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Monday, October 12, 2015

Embrace the Darkness



When I was a little boy my dad and I used to play a lot of games. One of my favorites was to turn all the lights off in the house and we'd try to sneak up on each other. Dad taught me to not fear the dark. It was a great lesson.

Most people don't realize how good their night vision really is. Take a full 15 or 20 minutes to adapt to the dark and you discover it's not quite as dark as you thought. Outside it's a rare night that's totally black, even out beyond the reach of urban light pollution. Moonless rainy nights come pretty close though.

Tree cover can really darken your path. I've night hiked on trails by paying attention the gravel under my feet. Once my feet encountered vegetation, I knew I was off the beaten trail. Another time I followed an overgrown logging road out of the woods. Trees had grown in the old road so I could not see the road in the dark. However, the new trees were shorter than the old growth. By looking up at the night sky I could just make out the taller trees. By staying between the tall trees I followed the remains of the road until it connected to a better one.

My friends and I used to do a lot of night hiking. We'd hit the trail after we got out of our day jobs and hike until 3 or 4 in the morning. Mountain climbing during clear moonless nights were magical and happy times.

Didn't we have lights? Usually, but we kept their use to a bare minimum as to preserve our night sight. Some nights we never turned a light on. The more you practice moving the dark the better you get at it.

One of the things I've noticed about people who move to the country: they love to keep their big flood lights on. Are they afraid of the dark? One good thing I can say about my new neighbor is that they don't do that. The previous person paid to keep a big pole light on all night. It was a fair distance away from my house, but it still was bright enough to annoy me. It's nice to have my night sky back.

There's an argument that having lots of lights around one's property is a good security measure. Maybe it is in the city. Out in the country people walking around a dark house with flashlights is suspicious. Sneaking around my property without lights is a sure way to raise a racket stumbling over my junk.

What I do keep handy is a powerful hand held spotlight. They are great for blinding someone in the dark. Of course, I've only caught black bears snooping around. They don't like being blinded either.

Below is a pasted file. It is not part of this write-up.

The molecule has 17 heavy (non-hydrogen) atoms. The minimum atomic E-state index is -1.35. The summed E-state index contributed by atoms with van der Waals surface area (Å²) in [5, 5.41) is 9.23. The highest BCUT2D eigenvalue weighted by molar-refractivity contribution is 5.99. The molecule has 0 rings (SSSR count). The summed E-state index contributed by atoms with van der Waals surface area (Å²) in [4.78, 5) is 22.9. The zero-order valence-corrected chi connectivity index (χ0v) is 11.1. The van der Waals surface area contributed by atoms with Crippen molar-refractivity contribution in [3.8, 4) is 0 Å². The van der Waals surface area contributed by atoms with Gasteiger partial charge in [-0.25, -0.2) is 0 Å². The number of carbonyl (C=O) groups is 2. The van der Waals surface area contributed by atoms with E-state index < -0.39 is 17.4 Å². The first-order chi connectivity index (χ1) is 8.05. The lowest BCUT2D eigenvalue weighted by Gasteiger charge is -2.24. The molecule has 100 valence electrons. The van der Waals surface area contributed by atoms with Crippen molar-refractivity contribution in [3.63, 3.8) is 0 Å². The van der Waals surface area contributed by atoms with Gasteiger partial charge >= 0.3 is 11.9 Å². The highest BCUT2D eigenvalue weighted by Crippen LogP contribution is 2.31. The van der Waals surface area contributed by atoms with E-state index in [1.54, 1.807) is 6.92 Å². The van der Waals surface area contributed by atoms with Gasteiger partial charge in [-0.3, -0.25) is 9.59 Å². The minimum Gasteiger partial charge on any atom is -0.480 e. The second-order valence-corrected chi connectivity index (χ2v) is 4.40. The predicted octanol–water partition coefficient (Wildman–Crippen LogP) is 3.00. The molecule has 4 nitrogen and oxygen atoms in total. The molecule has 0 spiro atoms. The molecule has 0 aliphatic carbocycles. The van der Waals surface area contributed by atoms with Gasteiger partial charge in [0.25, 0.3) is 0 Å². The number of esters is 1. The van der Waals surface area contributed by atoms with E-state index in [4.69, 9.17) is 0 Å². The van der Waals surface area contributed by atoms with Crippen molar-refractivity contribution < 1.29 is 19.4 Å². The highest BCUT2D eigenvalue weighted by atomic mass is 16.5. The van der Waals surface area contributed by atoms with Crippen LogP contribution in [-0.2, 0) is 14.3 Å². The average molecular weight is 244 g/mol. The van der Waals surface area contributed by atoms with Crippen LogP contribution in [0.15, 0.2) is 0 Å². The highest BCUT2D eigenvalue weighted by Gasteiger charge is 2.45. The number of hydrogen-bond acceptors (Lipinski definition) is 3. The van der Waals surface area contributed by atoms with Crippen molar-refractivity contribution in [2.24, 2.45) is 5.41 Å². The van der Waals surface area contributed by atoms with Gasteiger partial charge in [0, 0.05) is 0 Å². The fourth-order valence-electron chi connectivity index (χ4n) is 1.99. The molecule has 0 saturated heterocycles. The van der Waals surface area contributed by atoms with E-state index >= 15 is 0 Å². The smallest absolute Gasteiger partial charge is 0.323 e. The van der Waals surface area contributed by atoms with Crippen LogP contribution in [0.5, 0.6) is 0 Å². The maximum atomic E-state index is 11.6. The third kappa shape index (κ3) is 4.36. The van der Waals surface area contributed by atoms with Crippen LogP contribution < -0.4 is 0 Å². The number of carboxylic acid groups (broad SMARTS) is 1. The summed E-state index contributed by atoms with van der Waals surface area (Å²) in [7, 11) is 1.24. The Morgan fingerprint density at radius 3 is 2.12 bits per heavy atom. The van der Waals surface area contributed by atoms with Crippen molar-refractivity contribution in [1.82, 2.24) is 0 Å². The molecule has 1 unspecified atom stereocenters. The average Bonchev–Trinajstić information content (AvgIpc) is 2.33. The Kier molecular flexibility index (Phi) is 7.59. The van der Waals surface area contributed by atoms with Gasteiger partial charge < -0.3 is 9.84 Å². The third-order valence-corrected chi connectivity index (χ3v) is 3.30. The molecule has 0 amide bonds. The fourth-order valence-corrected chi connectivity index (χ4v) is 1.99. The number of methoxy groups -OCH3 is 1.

Night vision goggles are tempting, but their price tag has always been a bit too rich for my blood. They have their place, but I wouldn't want to become too dependent on them. Night vision makes things a lot clearer, but it comes at a cost. Your peripheral vision is gone and the tendency is to pay less attention to your other senses. Like any other tool, know when to use it and know when not to.

As people age their night vision weakens. Of course, so does your day vision. However, there are medical conditions that make it worse. Diabetes is one. In its early stages, cataract formation is often first noticed as a loss of night vision. Exposure to bright light during the day can temporarily worsen night vision for up to two days. Wear those dark sunglasses when going to the beach.

We aren't little children anymore. There's no need to fear the dark.


6 comments:

  1. Really dark up here at night - I like it! Improves your hearing, too!

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    Replies
    1. It's great to just sit outside and see how far you can expand your senses.

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  2. I always liked the woods at night. When I was boy, a couple of bullies were after me and I ran into the safety of the dark forest. They were afraid to follow. Also, hiking home from hunting till sundown gave me lots of walks in the dark.

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    1. For you and I, the woods are our safe place and the dark provides refuge.

      It's big city lights that scare me.

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